The large fluctuations observed in the daily solar radiation profiles affect highly the reliability of the PV system sizing. Increasing the reliability of the PV system requires higher installed peak power (Pm) and larger battery storage capacity (CL). This leads to increased costs, and makes PV technology less competitive. This research paper presents a new stochastic simulation model for stand-alone PV systems, developed to determine the minimum installed Pm and CL for the PV system to be energy independent. The stochastic simulation model developed, makes use of knowledge acquired from an in-depth statistical analysis of the solar radiation data for the site, and simulates the energy delivered, the excess energy burnt, the load profiles and the state of charge of the battery system for the month the sizing is applied, and the PV system performance for the entire year. The simulation model provides the user with values for the autonomy factor d, simulating PV performance in order to determine the minimum Pm and CL depending on the requirements of the application, i.e. operation with critical or non-critical loads. The model makes use of NASA's Surface meteorology and Solar Energy database for the years 1990-2004 for various cities in Europe with a different climate. The results obtained with this new methodology indicate a substantial reduction in installed peak power and battery capacity, both for critical and non-critical operation, when compared to conventional approaches applied in PV sizing.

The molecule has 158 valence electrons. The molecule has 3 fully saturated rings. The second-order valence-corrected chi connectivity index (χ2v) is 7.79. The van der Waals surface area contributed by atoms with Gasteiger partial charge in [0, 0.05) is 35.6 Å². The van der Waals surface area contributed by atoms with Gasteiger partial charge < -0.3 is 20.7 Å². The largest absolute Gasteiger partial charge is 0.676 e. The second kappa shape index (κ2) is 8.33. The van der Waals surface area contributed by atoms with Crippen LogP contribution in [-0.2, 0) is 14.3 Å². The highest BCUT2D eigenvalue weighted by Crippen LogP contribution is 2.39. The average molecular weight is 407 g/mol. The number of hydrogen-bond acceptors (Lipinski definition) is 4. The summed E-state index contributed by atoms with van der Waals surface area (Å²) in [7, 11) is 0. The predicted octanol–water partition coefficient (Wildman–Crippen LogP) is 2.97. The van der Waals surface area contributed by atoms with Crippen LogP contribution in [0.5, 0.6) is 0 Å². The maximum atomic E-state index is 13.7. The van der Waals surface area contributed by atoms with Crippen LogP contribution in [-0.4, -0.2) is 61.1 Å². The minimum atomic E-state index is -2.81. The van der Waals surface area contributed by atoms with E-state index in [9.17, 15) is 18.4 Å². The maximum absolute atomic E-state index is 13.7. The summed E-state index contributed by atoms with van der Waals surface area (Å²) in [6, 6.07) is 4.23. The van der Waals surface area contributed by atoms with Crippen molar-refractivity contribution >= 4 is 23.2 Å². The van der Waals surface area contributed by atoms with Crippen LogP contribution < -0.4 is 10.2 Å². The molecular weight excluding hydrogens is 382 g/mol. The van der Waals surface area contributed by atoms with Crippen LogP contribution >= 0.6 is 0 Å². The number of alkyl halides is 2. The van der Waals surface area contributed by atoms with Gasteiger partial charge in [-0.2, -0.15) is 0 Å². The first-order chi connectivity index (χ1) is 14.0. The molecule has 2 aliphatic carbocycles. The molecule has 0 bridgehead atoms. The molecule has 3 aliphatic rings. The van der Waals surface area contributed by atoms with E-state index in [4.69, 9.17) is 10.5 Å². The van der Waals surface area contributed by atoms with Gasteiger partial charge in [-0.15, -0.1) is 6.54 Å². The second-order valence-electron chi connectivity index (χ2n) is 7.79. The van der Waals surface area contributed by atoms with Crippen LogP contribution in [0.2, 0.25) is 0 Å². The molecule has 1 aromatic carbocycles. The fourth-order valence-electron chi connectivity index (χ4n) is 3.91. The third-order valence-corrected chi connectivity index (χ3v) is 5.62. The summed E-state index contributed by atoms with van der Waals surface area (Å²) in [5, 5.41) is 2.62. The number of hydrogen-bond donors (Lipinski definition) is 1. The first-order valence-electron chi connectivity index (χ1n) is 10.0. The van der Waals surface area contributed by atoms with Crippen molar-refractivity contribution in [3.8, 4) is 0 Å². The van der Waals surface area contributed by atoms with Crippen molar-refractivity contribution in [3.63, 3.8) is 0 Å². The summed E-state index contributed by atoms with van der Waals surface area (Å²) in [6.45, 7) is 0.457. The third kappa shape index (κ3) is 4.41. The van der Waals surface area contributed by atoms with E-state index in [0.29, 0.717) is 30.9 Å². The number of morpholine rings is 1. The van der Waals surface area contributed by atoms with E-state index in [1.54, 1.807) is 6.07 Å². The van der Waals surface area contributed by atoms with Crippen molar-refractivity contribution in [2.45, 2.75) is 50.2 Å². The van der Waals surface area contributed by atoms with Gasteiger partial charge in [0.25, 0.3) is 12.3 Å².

- Stand-alone PV sizing
- Statistical analysis of solar radiation data
- Stochastic simulation